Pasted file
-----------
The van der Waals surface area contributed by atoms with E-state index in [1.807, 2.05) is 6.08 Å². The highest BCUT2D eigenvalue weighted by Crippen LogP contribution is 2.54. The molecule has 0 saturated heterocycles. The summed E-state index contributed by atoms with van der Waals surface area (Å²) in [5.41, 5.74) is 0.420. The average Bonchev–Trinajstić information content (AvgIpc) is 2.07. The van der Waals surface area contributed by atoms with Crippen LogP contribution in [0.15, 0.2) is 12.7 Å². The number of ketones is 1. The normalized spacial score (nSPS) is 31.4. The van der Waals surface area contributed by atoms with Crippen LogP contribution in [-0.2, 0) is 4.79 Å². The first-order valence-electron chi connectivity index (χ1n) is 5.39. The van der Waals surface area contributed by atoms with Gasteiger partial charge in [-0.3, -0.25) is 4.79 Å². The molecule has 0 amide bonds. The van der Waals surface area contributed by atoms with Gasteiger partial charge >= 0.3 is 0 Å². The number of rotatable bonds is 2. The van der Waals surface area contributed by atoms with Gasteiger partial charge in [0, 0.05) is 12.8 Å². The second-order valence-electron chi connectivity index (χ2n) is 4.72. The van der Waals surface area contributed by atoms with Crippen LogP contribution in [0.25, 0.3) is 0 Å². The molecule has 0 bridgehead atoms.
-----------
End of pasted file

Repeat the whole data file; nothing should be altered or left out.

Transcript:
The van der Waals surface area contributed by atoms with E-state index in [1.807, 2.05) is 6.08 Å². The highest BCUT2D eigenvalue weighted by Crippen LogP contribution is 2.54. The molecule has 0 saturated heterocycles. The summed E-state index contributed by atoms with van der Waals surface area (Å²) in [5.41, 5.74) is 0.420. The average Bonchev–Trinajstić information content (AvgIpc) is 2.07. The van der Waals surface area contributed by atoms with Crippen LogP contribution in [0.15, 0.2) is 12.7 Å². The number of ketones is 1. The normalized spacial score (nSPS) is 31.4. The van der Waals surface area contributed by atoms with Crippen LogP contribution in [-0.2, 0) is 4.79 Å². The first-order valence-electron chi connectivity index (χ1n) is 5.39. The van der Waals surface area contributed by atoms with Gasteiger partial charge in [-0.3, -0.25) is 4.79 Å². The molecule has 0 amide bonds. The van der Waals surface area contributed by atoms with Gasteiger partial charge >= 0.3 is 0 Å². The number of rotatable bonds is 2. The van der Waals surface area contributed by atoms with Gasteiger partial charge in [0, 0.05) is 12.8 Å². The second-order valence-electron chi connectivity index (χ2n) is 4.72. The van der Waals surface area contributed by atoms with Crippen LogP contribution in [0.25, 0.3) is 0 Å². The molecule has 0 bridgehead atoms.